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I'm trying to work out what a BizTalk call to a web service is failing, and want to see what the actual message content is. I found Elton Stoneman's blog on using WireShark which got me going, and I can now at least see the POST and SOAP response packets, but getting the actual content is very laborious ... copy and paste to Notepad ...

Is there a better way to to see the message ?
- I tried using Fiddler, but it didn't see any message
- whereas at least WireShark can see things

And if you do have suggestions, please spell them out as this is a new area to me :-)

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6 Answers 6

up vote 4 down vote accepted

I see two choices here. In Wireshark you can select a packet from the connection of interest and from the Analyze menu chose Follow TCP Stream. This will bring up a new window displaying the properly sequenced TCP data for that connection.

It may, however, be more convenient to collect the data using a program called tcpflow, which will record this in to text files that you can use for later analysis.

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Thanks for the response, but is there anything a wee bit more modern ? ... The most recent version of tcpflow is v0.21, released 7 August 2003 –  SteveC May 19 '09 at 15:59
It does seem to me that there's no more modern version of tcpflow because what it does is simple and fairly well perfected. In other words, you might as well ask for a more modern version of the Unix cat(1) command. :-) –  Curt Sampson May 19 '09 at 16:01
I can't fault the "if it ain't broke, don't fix it" approach :-) –  SteveC May 20 '09 at 15:13
Just spotted the comment about the Follow TCP Stream option ... that's a lot better, thanks again –  SteveC May 20 '09 at 15:19

There are two really good SOAP debugging utilities...

** Fiddler2


This is a relatively simple utility - you can capture requests and responses. If you are fortunate you can get it to act as a proxy so you don't have to reconfigure anything. I have had varied experiences with that, so I usually just reconfigure my ports to get it to capture.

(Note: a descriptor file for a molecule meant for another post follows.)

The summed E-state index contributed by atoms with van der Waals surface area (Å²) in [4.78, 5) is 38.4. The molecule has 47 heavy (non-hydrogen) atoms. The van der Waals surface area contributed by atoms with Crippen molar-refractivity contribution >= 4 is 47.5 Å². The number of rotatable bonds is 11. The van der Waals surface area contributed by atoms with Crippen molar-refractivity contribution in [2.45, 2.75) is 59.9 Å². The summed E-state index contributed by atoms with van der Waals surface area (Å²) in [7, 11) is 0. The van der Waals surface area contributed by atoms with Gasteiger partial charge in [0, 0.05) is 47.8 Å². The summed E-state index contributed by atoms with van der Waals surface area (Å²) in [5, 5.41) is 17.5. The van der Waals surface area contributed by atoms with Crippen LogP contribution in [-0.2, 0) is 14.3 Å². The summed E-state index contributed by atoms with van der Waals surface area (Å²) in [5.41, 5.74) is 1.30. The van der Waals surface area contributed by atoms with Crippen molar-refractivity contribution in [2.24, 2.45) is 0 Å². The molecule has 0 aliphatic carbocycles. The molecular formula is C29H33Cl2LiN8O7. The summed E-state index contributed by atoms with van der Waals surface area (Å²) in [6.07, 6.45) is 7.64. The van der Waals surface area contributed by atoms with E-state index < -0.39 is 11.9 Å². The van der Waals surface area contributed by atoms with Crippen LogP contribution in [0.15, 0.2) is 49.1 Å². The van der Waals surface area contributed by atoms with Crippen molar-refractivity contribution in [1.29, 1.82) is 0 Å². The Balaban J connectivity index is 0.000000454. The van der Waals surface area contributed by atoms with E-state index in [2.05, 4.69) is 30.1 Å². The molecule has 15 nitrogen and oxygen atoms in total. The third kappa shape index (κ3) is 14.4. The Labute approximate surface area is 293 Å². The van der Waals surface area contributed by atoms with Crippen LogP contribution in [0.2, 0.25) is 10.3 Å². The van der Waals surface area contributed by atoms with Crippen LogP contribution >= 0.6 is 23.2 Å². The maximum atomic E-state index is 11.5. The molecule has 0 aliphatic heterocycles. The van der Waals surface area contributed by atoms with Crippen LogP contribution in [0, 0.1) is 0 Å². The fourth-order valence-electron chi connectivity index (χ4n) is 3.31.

The downside to Fiddler is that it matches a request to a response, so it won't show messages that don't receive replies. If you are debugging something that may not respond, or want more, try soapUI.

** soapUI


This is like Fiiddler2, but goes a step further. You can capture requests and responses and then you can modify the request yourself and send it to your endpoint. You can also use the captured responses to get soapUI to act as a mock server for you. These two capabilities are really useful in cases where it takes a long time to generate a request or you want to see how your systems handles specific types of responses.

(I'm not affiliated with either, just a happy customer!)

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I couldn't seem to get Fiddler to see any messages, but this all new to me, so I could easily be missing something SoapUI sounds interesting, will give it a look Thanks for the response –  SteveC May 22 '09 at 8:55

Windows Network Monitor has always been my tool of choice:

Windows network Monitor 3.3

Requires some network protocol knowledge but very easy to use. I've debugged HTTP, SOAP and FTP with this.

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I've been happy with Simon Fell's YATT, "Yet Another Trace Tool" from PocketSoap.com. You can see all traffic over a given network connection or you can filter it.

Like all tracers, letting it run open and unfiltered will scare you as you find out how many of your benign applications "phone home" every once in a while.

Beware, though, that if you use SSL (HTTPS) you will have a hard time tracing the contents of packages.

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To use Fiddler2 together with a BizTalk sendport pointing to a local service you will need to replace the hostname 'localhost' with 'ipv4.fiddler'

Eg. http://ipv4.fiddler:8080/UrlToYourService

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You can use Microsoft's SOAP Toolkit, then, if you are using a WCF adapter, use the clientVia option.

If you are interested in the message itself (not the full SOAP stuff), you can configure a sent port group and send each message both to the WebService and to a local folder. This way, you can easily see the content of all the messages sent.

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